Making an album of 14 covers of pop classics that have endured for 50 years and risking comparison with their beloved -- even sacred -- original versions takes plenty of guts.
And Manilow's renditions aren't bad.
The problem is that most of these songs will always belong to their original owners.
One original owner is present: Phyllis McGuire joins Manilow on a medley of two hits she had with the McGuire Sisters, "Sincerely" and "Teach Me Tonight," and still sounds pretty good, even after 50 years.
And Manilow's arrangement of "Beyond the Sea" as a ballad rather than as Bobby Darin's hip, upbeat, finger-snapper restores the poignancy and beauty of this song about a soldier yearning to be reunited with his beloved.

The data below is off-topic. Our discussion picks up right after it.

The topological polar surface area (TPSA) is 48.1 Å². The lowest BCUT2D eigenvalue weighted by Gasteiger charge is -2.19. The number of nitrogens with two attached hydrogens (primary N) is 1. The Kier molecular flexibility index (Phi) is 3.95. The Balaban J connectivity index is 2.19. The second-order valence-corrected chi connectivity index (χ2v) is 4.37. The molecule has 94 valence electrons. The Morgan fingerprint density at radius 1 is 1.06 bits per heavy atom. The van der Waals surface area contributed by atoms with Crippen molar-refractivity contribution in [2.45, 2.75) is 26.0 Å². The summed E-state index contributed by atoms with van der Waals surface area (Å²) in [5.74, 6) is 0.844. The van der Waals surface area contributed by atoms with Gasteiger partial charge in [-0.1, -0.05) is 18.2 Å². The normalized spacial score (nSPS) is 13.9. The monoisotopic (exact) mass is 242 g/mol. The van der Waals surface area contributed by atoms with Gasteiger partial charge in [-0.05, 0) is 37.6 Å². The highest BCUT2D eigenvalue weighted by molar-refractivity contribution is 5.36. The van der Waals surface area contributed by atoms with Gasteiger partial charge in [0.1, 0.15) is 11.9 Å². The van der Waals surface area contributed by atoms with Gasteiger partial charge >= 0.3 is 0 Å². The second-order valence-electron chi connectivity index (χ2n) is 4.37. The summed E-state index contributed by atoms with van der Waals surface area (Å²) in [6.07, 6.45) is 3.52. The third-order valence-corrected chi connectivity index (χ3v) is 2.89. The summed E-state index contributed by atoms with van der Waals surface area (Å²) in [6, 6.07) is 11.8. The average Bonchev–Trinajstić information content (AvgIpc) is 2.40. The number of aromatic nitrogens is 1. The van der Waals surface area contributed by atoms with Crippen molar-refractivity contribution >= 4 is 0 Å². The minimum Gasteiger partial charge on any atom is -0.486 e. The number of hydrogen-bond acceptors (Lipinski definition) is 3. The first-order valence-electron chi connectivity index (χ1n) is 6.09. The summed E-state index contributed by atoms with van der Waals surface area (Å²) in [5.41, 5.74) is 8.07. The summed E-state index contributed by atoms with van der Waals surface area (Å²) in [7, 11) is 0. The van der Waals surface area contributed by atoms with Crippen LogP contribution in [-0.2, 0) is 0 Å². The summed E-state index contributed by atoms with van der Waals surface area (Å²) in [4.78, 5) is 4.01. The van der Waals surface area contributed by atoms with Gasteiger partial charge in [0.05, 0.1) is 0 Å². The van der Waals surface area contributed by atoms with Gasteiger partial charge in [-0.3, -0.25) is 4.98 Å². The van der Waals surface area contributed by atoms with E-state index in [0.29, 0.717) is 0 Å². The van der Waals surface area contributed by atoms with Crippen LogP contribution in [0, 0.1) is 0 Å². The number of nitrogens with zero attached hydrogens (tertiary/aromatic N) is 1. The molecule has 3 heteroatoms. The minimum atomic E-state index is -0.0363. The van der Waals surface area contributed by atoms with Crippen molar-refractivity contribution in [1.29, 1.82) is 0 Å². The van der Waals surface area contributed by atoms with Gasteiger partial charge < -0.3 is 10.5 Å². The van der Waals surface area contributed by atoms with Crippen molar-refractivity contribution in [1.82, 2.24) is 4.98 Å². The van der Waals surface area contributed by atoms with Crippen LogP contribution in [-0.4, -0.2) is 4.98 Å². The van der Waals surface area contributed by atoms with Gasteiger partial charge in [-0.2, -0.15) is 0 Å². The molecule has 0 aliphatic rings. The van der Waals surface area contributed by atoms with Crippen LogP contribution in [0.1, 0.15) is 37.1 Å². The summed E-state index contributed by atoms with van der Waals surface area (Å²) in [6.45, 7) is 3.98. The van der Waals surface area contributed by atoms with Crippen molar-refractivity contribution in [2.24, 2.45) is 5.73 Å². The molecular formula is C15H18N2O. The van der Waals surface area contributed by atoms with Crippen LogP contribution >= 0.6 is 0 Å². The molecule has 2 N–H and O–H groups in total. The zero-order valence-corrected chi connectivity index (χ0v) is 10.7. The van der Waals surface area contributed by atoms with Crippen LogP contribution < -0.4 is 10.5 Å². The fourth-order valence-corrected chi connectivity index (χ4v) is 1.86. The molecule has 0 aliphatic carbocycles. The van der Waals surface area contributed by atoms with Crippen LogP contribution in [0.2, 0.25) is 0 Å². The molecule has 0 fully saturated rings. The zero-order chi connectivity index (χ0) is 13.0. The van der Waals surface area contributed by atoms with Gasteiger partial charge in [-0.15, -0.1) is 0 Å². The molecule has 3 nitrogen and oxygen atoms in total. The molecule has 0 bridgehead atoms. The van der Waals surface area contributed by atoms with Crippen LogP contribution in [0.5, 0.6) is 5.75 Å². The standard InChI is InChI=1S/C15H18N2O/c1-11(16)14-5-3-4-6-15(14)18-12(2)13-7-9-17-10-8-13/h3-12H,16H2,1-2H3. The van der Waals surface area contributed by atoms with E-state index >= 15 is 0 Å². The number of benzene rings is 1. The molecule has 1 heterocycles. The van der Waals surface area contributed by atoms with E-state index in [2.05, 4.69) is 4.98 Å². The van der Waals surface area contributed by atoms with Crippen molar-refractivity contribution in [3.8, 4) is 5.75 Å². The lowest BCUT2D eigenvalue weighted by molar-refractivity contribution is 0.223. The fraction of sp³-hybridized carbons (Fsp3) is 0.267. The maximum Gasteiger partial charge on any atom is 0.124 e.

But let it be said that "It's Not for Me To Say" need not be sung by anyone but Johnny Mathis. The same is true for "Venus" and Frankie Avalon, "Are You Lonesome Tonight?" and Elvis, and so on.
And although Manilow hardly embarrasses himself on "Unchained Melody," this song simply doesn't sound right in the hands of anyone but the Righteous Brothers (whose definitive version, by the way, was released in 1965, 10 years after the song was introduced by Al Hibbler).
Manilow's voice still has the pleasant, friendly sound that helped him pump out all those hits in the 1970s and 80s. On this album, though, he sometimes seems to be too concerned with his enunciation.
This is a top-notch playlist, and these songs are always good to hear -- even if doing so makes us long for the real thing.